In Colorado, the opposition began to emerge as early as 2003 when the Legislature passed tighter restrictions on fair compensation in eminent domain cases. In 2004, residents stopped Arvada from using eminent domain to acquire a lake in order to build a Wal-Mart Supercenter.

Fields represented the citizens in that case, and originally lost when a trial court ruled it was appropriate for the city to declare the lake “blighted.” Fields petitioned the Colorado Supreme Court, and in a rare move the court quickly intervened, overturning the decision.
 In 2006, then-Gov. Bill Owens signed into law a bill that severely limited the acquiring of private property for economic development or to increase tax revenue; by 2007, 42 other states had done the same.

By then, the sentiment against eminent domain had reached a crescendo, with one in three Americans saying “none” when asked what type of development they’d like to see built in their community, according to the Saint Index. Saint researchers also found that 70 percent said they felt “the relationship between developers and officials made the development process unfair.

“In the two or three years following Kelo, there was a significant push by states to pass legislation to address the issue,” Fields says. “But unfortunately, a lot of this legislation went beyond the issue of whether private property was being taken and turned over to other private landowners or developers for tax-generation purposes. It’s opened up this whole discussion about what is public use.”

Citing the Wal-Mart case, Fields says for the most part the system works in Colorado. The 2006 law now creates a gray area, she says, since prior to its passage almost any condemnation constituted a proper public purpose — even those that significantly benefited private interests — as long as the primary purpose was to further a public use.

Intent is the critical issue, Fields says of RTD’s FasTracks project. “What is the real purpose here? What is wagging the dog — is it private development or is it the light rail system?”

Spawned by the Denver Regional Council of Governments and its 2030 metro vision plan, FasTracks is a massive project to modernize Denver’s congested and rapidly decaying transit system for a projected 1.5 million additional people. The vision calls for transforming the region into a series of walkable cities, with downtown Denver at the center, linked through a web of transportation options: bus, rail, road and bike paths. Compact, mixed-use development and high-density urban centers, strategically located near transportation hubs, are critical to the plan’s success.

In 2004, voters approved a 0.4-cent increase in the transit sales tax to fund the project, a 12-year program consisting of 122 miles of commuter and light rail and 18 miles of bus rapid transit. Now at a projected cost of $7.9 billion — $3 billion more than the original estimate sold to voters — RTD conceded in July that, due to escalating fuel and materials costs and reduced sales taxes, it cannot deliver the project as promised by 2017.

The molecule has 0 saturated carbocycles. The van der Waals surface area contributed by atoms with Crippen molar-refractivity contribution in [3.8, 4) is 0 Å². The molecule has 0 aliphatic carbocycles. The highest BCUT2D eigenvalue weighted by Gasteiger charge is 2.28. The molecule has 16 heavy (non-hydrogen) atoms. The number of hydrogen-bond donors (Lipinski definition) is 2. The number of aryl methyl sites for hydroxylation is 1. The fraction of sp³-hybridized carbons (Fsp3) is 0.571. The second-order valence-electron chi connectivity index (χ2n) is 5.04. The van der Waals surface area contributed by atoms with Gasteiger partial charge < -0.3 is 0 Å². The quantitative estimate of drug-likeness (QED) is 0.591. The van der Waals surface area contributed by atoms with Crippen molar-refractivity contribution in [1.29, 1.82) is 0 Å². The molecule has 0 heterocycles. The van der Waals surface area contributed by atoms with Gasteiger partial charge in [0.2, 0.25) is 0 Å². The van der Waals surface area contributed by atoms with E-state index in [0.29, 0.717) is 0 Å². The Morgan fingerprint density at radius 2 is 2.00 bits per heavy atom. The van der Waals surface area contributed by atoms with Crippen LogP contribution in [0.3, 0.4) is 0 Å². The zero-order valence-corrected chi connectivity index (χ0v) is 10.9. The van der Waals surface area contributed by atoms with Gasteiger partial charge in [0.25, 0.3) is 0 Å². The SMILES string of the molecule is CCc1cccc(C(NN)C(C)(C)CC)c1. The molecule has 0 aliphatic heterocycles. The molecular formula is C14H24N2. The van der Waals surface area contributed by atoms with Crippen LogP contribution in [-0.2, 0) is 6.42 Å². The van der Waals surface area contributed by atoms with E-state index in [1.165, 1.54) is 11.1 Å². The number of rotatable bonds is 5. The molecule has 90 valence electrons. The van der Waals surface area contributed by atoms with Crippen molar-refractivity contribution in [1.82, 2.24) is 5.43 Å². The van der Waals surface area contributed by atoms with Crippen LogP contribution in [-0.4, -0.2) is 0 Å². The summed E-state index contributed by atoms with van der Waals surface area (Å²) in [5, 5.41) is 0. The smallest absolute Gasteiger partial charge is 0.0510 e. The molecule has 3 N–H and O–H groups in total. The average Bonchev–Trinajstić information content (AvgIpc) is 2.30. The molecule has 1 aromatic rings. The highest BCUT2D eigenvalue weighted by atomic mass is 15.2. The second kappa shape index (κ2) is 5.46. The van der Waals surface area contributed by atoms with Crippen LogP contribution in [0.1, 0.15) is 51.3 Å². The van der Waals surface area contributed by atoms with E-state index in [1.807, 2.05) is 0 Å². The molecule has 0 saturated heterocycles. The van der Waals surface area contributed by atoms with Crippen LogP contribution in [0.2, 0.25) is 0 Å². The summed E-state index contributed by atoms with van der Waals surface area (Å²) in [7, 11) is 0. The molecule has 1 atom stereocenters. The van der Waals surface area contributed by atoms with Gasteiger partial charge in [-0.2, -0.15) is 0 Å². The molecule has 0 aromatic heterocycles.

The entity is being fingered by owners like Fesch as making up the difference through “land banking:” acquiring properties through eminent domain, ostensibly for transit purposes, and then selling to a developer, an accusation Calvin “Cal” Marsella, the general manager and CEO of RTD, strongly rejects.

Although RTD had used eminent domain in previous projects like T-REX, the $1.67 billion freeway reconstruction and light-rail extension along Interstate 25, this time, public sentiment is different, Marsella says.

“We had some pretty animated individuals on T-REX, but nothing to this level,” he says in an interview in the boardroom of FasTracks’ downtown Denver headquarters. “Nothing has changed in the process. But the opposition now is more orchestrated and definitely oriented to inflame public passion.

“There’s a rumor being spread that we buy more property for the purpose of developing it, but we don’t do that,” Marsella says. “When we buy property, we only buy what we need for the transit purpose, as mandated by the Uniform Act.”

Pauletta Tonilas, FasTracks public information manager, says the property owner is a part of the process every step of the way. “We hear a lot about land grabs. But it’s treated no differently than any other property transaction; folks are paid a fair and reasonable price for their property.”

But that isn’t stopping the agency from considering bids for mixed-use development on top of a transit station, as long as the developer’s plan includes the parking spaces RTD requires.